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The pros and cons of slots

The Baltimore Sun

Scott Arceneaux is a senior adviser to Marylanders United to Stop Slots, which opposes the ballot proposal. He is a veteran political strategist who managed several campaigns and was state Democratic Party executive director in his native Louisiana before moving to the Washington region in 2005 to lead the gubernatorial bid of former Montgomery County Executive Douglas M. Duncan.

How is the campaign going? Has any aspect surprised you?

Our side is passionate about the issue, and I think we are getting ready and fired up for Election Day. ... The fact that pro-slots advocates basically tried to game the system with the ballot language was not a big surprise. That we now see millions of dollars of gambling money coming into this state to try to pass this referendum in the last few weeks is not a surprise. And that they're trying to make this an issue about education and taxes when it's really about gambling is not a surprise.

If you had to pick one reason, why should people vote against the slots proposal?

It's going to be a net revenue loser for the taxpayers because it doesn't take into account any of the costs involved with slots. Slots are not a cost-free form of generating revenue for the state. And that's the dirty little secret that the pro-slots side doesn't really want to talk about.

When you make something that's illegal legal it comes with costs. There's going to be increases in crime and the need for additional police protection. There's going to be increased need for roads, extra fire protection, water infrastructure as well as increases in addiction, personal bankruptcies.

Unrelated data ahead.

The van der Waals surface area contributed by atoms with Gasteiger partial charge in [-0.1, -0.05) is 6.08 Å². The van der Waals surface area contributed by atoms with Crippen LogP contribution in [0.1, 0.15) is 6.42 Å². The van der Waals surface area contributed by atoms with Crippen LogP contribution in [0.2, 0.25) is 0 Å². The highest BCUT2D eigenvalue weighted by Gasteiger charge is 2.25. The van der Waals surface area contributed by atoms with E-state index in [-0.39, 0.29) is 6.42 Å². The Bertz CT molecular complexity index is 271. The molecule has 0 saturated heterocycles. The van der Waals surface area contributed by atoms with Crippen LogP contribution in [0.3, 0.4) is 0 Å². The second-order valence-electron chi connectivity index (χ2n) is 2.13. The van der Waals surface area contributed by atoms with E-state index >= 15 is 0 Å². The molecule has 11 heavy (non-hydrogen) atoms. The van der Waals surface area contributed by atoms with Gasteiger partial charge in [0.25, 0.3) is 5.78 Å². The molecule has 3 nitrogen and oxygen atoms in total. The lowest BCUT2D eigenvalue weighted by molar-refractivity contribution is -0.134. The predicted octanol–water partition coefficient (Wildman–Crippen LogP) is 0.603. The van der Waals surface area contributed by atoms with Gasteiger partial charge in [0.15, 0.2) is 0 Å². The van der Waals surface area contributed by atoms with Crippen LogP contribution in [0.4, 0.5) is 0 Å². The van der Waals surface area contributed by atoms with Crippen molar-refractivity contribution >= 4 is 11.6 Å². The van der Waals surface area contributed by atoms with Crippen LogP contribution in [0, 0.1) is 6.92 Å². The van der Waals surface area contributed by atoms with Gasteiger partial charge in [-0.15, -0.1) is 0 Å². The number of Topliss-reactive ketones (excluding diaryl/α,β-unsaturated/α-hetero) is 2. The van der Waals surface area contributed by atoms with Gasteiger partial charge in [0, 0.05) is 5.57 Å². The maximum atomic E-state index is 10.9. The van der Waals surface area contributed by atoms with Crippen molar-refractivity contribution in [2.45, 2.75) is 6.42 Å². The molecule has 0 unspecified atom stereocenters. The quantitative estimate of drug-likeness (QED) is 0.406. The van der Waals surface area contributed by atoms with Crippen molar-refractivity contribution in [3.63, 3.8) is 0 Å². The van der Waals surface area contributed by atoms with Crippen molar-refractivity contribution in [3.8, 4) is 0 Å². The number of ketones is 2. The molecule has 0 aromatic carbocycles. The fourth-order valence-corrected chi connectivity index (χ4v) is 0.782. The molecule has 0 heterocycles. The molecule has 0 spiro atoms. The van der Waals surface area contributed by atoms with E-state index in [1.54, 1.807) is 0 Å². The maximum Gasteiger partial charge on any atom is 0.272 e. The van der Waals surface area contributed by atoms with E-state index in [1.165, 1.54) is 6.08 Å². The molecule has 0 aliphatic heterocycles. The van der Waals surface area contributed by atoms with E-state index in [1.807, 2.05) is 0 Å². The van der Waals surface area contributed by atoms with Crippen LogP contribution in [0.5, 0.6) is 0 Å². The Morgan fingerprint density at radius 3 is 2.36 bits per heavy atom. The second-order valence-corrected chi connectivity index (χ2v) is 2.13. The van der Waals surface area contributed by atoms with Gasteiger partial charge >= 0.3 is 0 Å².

In these hard economic times, wouldn't legalizing slots create a new industry and jobs?

Economic downturns are temporary. Slots are forever. So are we saying that the next economic downturn, we're going to radically expand gambling because we want to try create jobs? Secondly, slots are the most labor-free form of gambling. You don't even have the change ladies anymore walking around casino floors. These are all electronic. They are run on credit cards.

Slots advocates often argue that gambling is already prevalent in society with the lottery and Keno. What do you say to people who say it's condescending or simply wrong to tell people how to spend their money?

Just because the lottery has been done doesn't mean we should compound the error. And if you do have a libertarian view of government and believe we should have a free-style economy, and we saw how that worked out on Wall Street, then that will lead, frankly, to legalized prostitution, full-scale casinos throughout the state.

Slots proponents are telling voters that this plan is needed to avoid future tax increases. You say that's not true. But what's the plan to address budget shortfalls?

Look, we are a ballot referendum committee. We are not in charge of governing the state of Maryland. Those are difficult decisions that are going to have to be made by the governor, who is trying to push slots, and others in Annapolis. We don't have all those answers.

But what we do know is that slots are not it. Slots would create an economy that we don't want here in Maryland. We want to be in a jobs race with Virginia and North Carolina, not in a gambling arms race with Delaware and West Virginia.

Some say the areas around West Virginia's Charles Town and Delaware Park have grown and developed economically since they allowed slots. Do you see a decline in the quality of life around those parks?

... You're looking at two places that are basically rural places where there weren't a lot of things going on to begin with. That's not the case in Maryland. It's one of the richest states in the country. We've got a thriving economy here. We've got major metropolitan areas.

Some regard the horse-racing industry as part of Maryland's fabric of life and that it needs slots revenue to survive. Do you think it's not worth saving?

I think the free-market economy and capitalism is tough. We love Seabiscuit. But unfortunately that industry has been on a decline and has been for years. ... Do I hope the industry survives? Absolutely. Do I think that doing a $100 million bailout for them is good public policy? No.

Do you gamble?


Do you hit or stay on 16 in blackjack?

Umm. ... It depends on what the dealer has.

(Editor's note: Many experts say players should always hit on 16 unless they have two 8's, in which case they should split the cards to play two hands.)

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